Save the Last Dance
2001, PG-13, 113 min. Directed by Thomas Carter. Starring Kerry Washington, Bianca Lawson, Fredro Starr, Terry Kinney, Sean Patrick Thomas, Julia Stiles.
REVIEWED By Kimberley Jones, Fri., Jan. 12, 2001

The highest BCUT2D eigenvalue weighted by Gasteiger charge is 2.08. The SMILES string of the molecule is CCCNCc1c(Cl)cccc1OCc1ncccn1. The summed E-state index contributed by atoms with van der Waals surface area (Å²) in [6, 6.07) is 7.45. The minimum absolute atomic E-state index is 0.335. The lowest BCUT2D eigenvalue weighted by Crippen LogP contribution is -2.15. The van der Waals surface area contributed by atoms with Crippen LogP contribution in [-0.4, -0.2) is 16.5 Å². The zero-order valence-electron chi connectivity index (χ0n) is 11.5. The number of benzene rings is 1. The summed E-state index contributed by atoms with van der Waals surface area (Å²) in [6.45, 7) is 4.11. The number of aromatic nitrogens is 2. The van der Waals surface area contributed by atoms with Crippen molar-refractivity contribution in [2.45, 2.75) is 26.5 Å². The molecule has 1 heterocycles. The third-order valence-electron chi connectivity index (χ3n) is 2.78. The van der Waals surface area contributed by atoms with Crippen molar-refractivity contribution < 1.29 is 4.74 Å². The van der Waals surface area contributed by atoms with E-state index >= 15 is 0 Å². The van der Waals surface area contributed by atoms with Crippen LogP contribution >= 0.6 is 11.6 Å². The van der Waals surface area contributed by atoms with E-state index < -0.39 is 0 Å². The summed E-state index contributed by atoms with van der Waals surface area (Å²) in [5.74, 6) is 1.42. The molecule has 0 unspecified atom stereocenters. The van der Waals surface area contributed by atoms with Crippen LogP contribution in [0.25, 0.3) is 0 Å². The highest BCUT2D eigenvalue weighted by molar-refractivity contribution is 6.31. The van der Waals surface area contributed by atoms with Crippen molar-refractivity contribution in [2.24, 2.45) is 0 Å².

A surprisingly ambitious teen film, Save the Last Dance uses the marriage of hip-hop and ballet as the backdrop for its story of first love and second chances. The film begins with a series of flashbacks that give us a speedy introduction: Aspiring prima donna ballerina and suburban white girl Sara (Stiles) loses her mother in a car accident at the same time she is off trying out for admission to Juilliard. Sara blames herself (her mother was racing to make it to the audition) and renounces ballet forever. She moves in with her estranged father, who lives in inner-city Chicago, and is thrust into the uneasy position of being white in an all-black high school. A classmate, Derek (the impressive Patrick Thomas), himself well schooled in hip-hop dance, takes a liking to her and teaches the straight-laced Sara how to bump and grind like the best of them, while helping her rediscover her love for ballet. Much of the humor in Save the Last Dance comes from the usual fish-out-of-water jokes (watch the hapless Sara try to fit into the ghetto!), which is a pretty one-note kind of comedy. But while the jokes are mostly uninspired, the dancing is anything but. Helmed by director (and central Texas native) Thomas Carter (Swing Kids) and choreographer Fatima, the dance sequences simply thrill. Bodies tend to respond in Pavlovian fashion, even to movies: Romantic scenes set mouths watering, erotic scenes stimulate another region altogether. Here, any hint of dancing gets feet itching to tap, hips aching to shake. When Sara's classmates hit the downtown club Steps, they make it look so sexy, so sweaty, it's all you can do to bolt yourself to the seat and not toward the door and the nearest dance floor. Save the Last Dance deserves major points for maturely handling challenging material like teen interracial romance, especially when compared to the embarrassingly tame proceedings in another new release, Finding Forrester (which also features a young black man and white woman). Whereas that film plays it timid, allowing only for mildly suggestive language and coy glances -- not even a kiss! -- Save the Last Dance is honest about what high school kids are really like … which is horny. Horny and confused. Carter's film also readily acknowledges that a relationship between a black kid and a white kid in the Chicago 'hood is going to have some conflict. And not just easily surmountable, stereotypical white prejudices, but gritty, unwieldy issues like preservation of the black community. (Derek's sister, the sassy, sympathetic Chenille, rages at Sara for co-opting one of the black community's rising stars, arguing basically that a black woman deserves Derek, not a white one.) Ultimately, Save the Last Dance is hampered by an inability to really follow through on these tough issues (and by a largely lackluster performance by Stiles, who always seems to play it smart, but with little heart to speak of). But to the film's credit, it tries, and while it never really sings, it does deliver the dance.